A consortium, led by the Global Maritime Forum and consisting of BHP, Rio Tinto, Oldendorff Carriers and Star Bulk Carriers Corp., have April 6 signed a letter of intent (LOI) to assess the development of an iron ore green corridor between Australia and East Asia.
Governments and industry decision-makers are increasingly looking to enable and simplify the task of decarbonizing the maritime sector by establishing Green Corridors: specific shipping routes where the economics, infrastructure, and logistics of zero- or near-zero emission shipping are more feasible and rapid deployment can be supported by targeted policy and industry action.
“Zero-greenhouse gas emission pathways require the creation of a parallel value chain that involves new ways of working, new contractual relationships, and drives the development of decarbonized fuel production and infrastructure. This new iron ore green corridor collaboration is an important step towards enabling zero greenhouse gas emission shipping from both the supply and demand side,” says Johannah Christensen, CEO at the Global Maritime Forum.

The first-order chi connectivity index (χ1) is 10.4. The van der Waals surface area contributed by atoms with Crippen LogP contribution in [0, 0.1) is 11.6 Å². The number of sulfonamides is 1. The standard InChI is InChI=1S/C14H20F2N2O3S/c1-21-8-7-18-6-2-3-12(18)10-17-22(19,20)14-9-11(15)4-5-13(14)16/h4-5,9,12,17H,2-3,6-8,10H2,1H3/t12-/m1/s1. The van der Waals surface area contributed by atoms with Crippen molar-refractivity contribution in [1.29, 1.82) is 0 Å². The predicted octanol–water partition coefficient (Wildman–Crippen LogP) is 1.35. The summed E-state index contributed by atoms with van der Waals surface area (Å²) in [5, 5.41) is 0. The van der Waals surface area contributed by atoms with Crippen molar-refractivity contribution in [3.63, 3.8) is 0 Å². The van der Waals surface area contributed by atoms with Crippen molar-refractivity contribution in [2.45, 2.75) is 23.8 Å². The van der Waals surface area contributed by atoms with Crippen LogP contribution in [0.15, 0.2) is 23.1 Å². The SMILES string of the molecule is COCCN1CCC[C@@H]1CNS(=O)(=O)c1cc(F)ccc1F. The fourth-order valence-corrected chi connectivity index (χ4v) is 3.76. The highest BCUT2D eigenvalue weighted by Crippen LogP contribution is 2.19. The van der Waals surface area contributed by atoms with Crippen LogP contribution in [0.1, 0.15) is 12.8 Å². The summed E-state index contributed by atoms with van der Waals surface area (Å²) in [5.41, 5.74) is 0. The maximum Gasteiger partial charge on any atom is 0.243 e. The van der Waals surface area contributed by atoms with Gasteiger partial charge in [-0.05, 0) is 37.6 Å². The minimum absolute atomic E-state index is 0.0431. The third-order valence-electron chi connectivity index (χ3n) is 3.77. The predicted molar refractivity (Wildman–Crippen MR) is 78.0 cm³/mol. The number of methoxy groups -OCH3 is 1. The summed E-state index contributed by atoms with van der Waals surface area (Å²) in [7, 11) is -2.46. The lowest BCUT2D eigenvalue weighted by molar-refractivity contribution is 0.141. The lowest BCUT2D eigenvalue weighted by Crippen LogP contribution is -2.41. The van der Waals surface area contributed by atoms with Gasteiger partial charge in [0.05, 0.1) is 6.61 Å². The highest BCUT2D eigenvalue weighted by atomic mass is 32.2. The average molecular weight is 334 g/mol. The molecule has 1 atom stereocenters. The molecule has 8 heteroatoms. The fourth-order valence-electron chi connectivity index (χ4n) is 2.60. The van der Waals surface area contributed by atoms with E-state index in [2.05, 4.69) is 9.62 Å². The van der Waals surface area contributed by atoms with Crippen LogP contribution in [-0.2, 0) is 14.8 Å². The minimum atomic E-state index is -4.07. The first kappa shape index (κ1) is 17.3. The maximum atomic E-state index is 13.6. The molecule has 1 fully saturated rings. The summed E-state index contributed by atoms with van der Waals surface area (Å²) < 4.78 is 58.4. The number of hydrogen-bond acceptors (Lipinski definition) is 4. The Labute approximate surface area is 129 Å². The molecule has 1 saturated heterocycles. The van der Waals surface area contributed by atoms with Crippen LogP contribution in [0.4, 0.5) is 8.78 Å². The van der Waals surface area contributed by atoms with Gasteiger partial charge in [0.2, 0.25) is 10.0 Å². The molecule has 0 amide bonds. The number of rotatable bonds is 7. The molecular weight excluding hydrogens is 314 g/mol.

The parties in the consortium intend to jointly assess green ammonia supply, bunkering and first mover support mechanisms, necessary for their participation in a viable Australia to East Asia iron ore Green Corridor.
Through the work in the consortium and with inputs from the wider supply chain, the partners aim to develop a framework as a preparatory step towards real-world implementation of a green iron ore shipping value chain.
The Green Corridor collaboration’s outputs are intended to lay some of the groundwork for real world implementation of the Green Corridor. The new consortium will facilitate a robust public-private dialogue to investigate conditions that need to be in place to mobilize demand and to feasibly scale zero or near-zero-GHG emission shipping on the corridor.
Photo credit: iStock/ JohnCarnemolla. Loading iron ore on a ship at Dampier Western Australia.